Aelia Capitolina

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Aelia Capitolina (Jerusalem)
130 CE–324-325 CE

Jerusalem in the Roman empire under Hadrian showing the location of the Roman legions

Preceded by   Jerusalem during the Early Roman period
Followed by   Jerusalem during the Byzantine period


Aelia Capitolina (/ˈliə ˌkæpɨtəˈlnə/; Latin in full: COLONIA ÆLIA CAPITOLINA) was a Roman colony, built under the emperor Hadrian on the site of Jerusalem, which was in ruins since siege of 70 AD,[1] leading in part to the Bar Kokhba revolt of 132–136.

Foundation[edit]

Jerusalem was still in ruins from the First Jewish-Roman War in 70. Josephus, a contemporary, reports that "Jerusalem ... was so thoroughly razed to the ground by those that demolished it to its foundations, that nothing was left that could ever persuade visitors that it had once been a place of habitation."[2]

When the Roman Emperor Hadrian vowed to rebuild Jerusalem from the wreckage in 130, he considered reconstructing Jerusalem as a gift for the Jewish people. The Jews awaited with hope, but then after Hadrian visited Jerusalem, he was told that the Temple's rebuilding would be a cause for sedition.[3] He then decided to rebuild the city as a Roman colony which would be inhabited by his legionnaires.[4][page needed] Hadrian's new plans included temples to the major regional deities, and certain Roman gods, in particular Jupiter Capitolinus.[citation needed]

The Jewish Bar Kokhba revolt, which took the Romans three years to suppress, enraged Hadrian, and he came to be determined to erase Judaism from the province. Circumcision was forbidden, Iudaea province was renamed Syria Palaestina and Jews (formally all circumcised men) were banned from entering the city on pain of death.[citation needed]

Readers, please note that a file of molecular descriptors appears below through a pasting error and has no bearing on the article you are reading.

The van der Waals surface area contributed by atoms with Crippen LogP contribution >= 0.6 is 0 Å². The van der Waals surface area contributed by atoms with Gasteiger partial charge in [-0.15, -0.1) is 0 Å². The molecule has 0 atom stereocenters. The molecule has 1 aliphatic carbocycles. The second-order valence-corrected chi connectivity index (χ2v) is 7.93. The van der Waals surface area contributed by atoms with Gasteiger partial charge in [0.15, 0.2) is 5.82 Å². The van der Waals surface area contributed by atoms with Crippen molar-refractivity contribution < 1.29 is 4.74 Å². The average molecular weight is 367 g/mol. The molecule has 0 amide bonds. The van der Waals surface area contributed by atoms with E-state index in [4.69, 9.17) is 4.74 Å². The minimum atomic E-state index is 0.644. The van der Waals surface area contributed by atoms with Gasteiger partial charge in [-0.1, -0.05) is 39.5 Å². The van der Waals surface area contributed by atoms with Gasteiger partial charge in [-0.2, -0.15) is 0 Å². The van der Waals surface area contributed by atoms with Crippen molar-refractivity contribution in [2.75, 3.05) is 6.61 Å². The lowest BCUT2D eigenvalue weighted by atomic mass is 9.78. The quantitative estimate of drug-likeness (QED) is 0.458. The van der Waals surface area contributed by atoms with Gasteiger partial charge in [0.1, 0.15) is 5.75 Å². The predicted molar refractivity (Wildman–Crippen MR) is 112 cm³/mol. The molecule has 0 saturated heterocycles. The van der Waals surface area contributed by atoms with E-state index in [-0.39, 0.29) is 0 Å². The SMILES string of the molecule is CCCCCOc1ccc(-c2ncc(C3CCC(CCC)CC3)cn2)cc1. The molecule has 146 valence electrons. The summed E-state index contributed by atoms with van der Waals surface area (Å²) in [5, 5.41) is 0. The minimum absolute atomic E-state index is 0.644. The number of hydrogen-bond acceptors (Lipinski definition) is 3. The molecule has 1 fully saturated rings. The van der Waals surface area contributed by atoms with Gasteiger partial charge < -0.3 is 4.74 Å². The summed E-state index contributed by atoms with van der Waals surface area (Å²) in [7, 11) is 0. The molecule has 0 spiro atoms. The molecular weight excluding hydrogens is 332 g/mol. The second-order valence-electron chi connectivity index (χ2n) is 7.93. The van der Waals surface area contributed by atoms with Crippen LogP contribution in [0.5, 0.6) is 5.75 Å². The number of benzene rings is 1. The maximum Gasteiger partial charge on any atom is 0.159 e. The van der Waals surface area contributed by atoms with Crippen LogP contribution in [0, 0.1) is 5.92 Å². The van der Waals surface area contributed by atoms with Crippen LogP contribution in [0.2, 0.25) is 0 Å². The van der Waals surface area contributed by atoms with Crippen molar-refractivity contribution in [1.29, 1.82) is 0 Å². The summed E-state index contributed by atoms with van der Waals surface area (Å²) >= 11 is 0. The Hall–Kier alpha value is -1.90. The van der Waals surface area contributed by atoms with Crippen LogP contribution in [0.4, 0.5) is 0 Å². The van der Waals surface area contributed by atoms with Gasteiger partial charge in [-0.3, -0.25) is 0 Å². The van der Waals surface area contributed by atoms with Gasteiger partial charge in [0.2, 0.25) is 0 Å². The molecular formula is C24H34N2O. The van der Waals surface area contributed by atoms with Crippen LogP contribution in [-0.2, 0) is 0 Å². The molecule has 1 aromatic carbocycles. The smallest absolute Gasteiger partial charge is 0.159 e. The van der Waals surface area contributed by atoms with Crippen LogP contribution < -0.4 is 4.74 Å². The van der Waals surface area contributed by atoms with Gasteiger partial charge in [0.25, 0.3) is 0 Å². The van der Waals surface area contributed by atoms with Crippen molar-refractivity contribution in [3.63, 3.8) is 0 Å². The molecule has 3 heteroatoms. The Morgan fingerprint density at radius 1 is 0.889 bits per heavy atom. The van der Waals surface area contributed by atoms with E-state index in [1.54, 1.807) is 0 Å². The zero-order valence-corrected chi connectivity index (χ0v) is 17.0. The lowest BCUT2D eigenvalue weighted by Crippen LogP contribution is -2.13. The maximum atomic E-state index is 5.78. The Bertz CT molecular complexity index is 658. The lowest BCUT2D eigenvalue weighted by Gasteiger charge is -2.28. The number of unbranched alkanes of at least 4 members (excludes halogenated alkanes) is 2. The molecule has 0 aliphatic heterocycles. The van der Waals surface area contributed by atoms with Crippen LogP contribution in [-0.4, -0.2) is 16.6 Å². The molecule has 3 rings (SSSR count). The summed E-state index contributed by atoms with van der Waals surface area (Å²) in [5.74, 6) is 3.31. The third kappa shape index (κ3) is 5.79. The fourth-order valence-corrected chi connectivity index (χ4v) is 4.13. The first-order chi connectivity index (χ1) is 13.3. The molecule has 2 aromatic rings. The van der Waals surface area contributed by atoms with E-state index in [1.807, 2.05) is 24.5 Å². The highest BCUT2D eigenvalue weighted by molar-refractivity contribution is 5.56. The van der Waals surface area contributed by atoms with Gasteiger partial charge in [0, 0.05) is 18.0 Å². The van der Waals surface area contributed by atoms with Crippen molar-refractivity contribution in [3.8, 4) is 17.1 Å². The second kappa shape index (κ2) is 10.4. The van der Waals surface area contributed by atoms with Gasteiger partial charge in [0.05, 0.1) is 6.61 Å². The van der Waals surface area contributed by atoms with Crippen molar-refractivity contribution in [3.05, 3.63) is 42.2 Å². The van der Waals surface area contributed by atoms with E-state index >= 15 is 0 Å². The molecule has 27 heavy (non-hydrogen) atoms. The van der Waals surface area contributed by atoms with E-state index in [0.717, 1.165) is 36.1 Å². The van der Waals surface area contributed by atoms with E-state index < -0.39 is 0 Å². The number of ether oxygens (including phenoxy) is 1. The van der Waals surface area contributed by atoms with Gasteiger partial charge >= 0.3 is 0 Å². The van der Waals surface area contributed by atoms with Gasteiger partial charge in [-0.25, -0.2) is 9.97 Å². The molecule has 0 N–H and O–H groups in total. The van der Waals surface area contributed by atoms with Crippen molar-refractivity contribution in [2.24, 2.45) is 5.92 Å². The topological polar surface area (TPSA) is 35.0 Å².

Christianity[edit]

According to Eusebius, the Jerusalem church was scattered twice, in 70 and 135, with the difference that from 70-130 the bishops of Jerusalem have evidently Jewish names, whereas after 135 the bishops of Aelia Capitolina appear to be Greeks.[5] Eusebius' evidence for continuation of a church at Aelia Capitolina is confirmed by the Bordeaux Pilgrim.[6]

Name[edit]

The Madaba Map depiction of 6th-century Jerusalem has the Cardo Maximus, the town’s main street, beginning at the northern gate, today's Damascus Gate, and traversing the city in a straight line from north to south to Nea Church.

Aelia came from Hadrian's nomen gentile, Aelius, while Capitolina meant that the new city was dedicated to Jupiter Capitolinus, to whom a temple was built on the site of the former Jewish temple, the Temple Mount.[1] The Latin name Aelia is the source of the Arabic term Iliyā' (إلياء), an early Islamic name for Jerusalem.

Plan of the city[edit]

The two pairs of main roads - the cardines (north-south) and decumani (east-west) - in Aelia Capitolina.

The city was without walls, protected by a light garrison of the Tenth Legion, during the Late Roman Period. The detachment at Jerusalem, which apparently encamped all over the city’s western hill, was responsible for preventing Jews from returning to the city. Roman enforcement of this prohibition continued through the 4th century.